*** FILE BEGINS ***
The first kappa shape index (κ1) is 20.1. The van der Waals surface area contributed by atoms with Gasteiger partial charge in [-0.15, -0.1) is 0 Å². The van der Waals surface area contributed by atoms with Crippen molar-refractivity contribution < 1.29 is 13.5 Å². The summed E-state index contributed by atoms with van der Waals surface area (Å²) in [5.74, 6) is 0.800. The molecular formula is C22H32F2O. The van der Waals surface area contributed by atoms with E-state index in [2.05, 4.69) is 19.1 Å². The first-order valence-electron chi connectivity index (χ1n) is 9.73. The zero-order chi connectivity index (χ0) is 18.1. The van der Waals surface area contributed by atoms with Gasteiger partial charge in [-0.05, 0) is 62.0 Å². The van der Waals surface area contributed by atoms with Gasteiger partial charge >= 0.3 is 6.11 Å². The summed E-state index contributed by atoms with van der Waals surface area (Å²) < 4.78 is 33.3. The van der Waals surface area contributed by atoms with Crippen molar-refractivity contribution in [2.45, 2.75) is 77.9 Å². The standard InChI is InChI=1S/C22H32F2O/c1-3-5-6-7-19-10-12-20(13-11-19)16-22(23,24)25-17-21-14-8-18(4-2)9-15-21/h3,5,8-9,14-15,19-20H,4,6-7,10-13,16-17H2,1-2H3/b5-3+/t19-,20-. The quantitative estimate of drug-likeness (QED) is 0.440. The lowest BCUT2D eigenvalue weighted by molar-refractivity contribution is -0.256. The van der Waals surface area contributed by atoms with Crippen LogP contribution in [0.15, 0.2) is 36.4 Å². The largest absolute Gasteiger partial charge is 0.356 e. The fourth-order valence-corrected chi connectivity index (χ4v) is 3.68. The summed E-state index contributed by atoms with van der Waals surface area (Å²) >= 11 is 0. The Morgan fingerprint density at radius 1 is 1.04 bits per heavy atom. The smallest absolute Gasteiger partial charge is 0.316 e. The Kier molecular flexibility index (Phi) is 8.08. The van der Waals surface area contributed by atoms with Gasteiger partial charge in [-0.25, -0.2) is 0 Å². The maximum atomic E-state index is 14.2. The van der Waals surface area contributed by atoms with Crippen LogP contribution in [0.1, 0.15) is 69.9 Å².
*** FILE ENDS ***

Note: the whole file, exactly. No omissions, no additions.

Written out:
The first kappa shape index (κ1) is 20.1. The van der Waals surface area contributed by atoms with Gasteiger partial charge in [-0.15, -0.1) is 0 Å². The van der Waals surface area contributed by atoms with Crippen molar-refractivity contribution < 1.29 is 13.5 Å². The summed E-state index contributed by atoms with van der Waals surface area (Å²) in [5.74, 6) is 0.800. The molecular formula is C22H32F2O. The van der Waals surface area contributed by atoms with E-state index in [2.05, 4.69) is 19.1 Å². The first-order valence-electron chi connectivity index (χ1n) is 9.73. The zero-order chi connectivity index (χ0) is 18.1. The van der Waals surface area contributed by atoms with Gasteiger partial charge in [-0.05, 0) is 62.0 Å². The van der Waals surface area contributed by atoms with Gasteiger partial charge >= 0.3 is 6.11 Å². The summed E-state index contributed by atoms with van der Waals surface area (Å²) < 4.78 is 33.3. The van der Waals surface area contributed by atoms with Crippen molar-refractivity contribution in [2.45, 2.75) is 77.9 Å². The standard InChI is InChI=1S/C22H32F2O/c1-3-5-6-7-19-10-12-20(13-11-19)16-22(23,24)25-17-21-14-8-18(4-2)9-15-21/h3,5,8-9,14-15,19-20H,4,6-7,10-13,16-17H2,1-2H3/b5-3+/t19-,20-. The quantitative estimate of drug-likeness (QED) is 0.440. The lowest BCUT2D eigenvalue weighted by molar-refractivity contribution is -0.256. The van der Waals surface area contributed by atoms with Crippen LogP contribution in [0.15, 0.2) is 36.4 Å². The largest absolute Gasteiger partial charge is 0.356 e. The fourth-order valence-corrected chi connectivity index (χ4v) is 3.68. The summed E-state index contributed by atoms with van der Waals surface area (Å²) >= 11 is 0. The Morgan fingerprint density at radius 1 is 1.04 bits per heavy atom. The smallest absolute Gasteiger partial charge is 0.316 e. The Kier molecular flexibility index (Phi) is 8.08. The van der Waals surface area contributed by atoms with Gasteiger partial charge in [-0.25, -0.2) is 0 Å². The maximum atomic E-state index is 14.2. The van der Waals surface area contributed by atoms with Crippen LogP contribution in [0.1, 0.15) is 69.9 Å².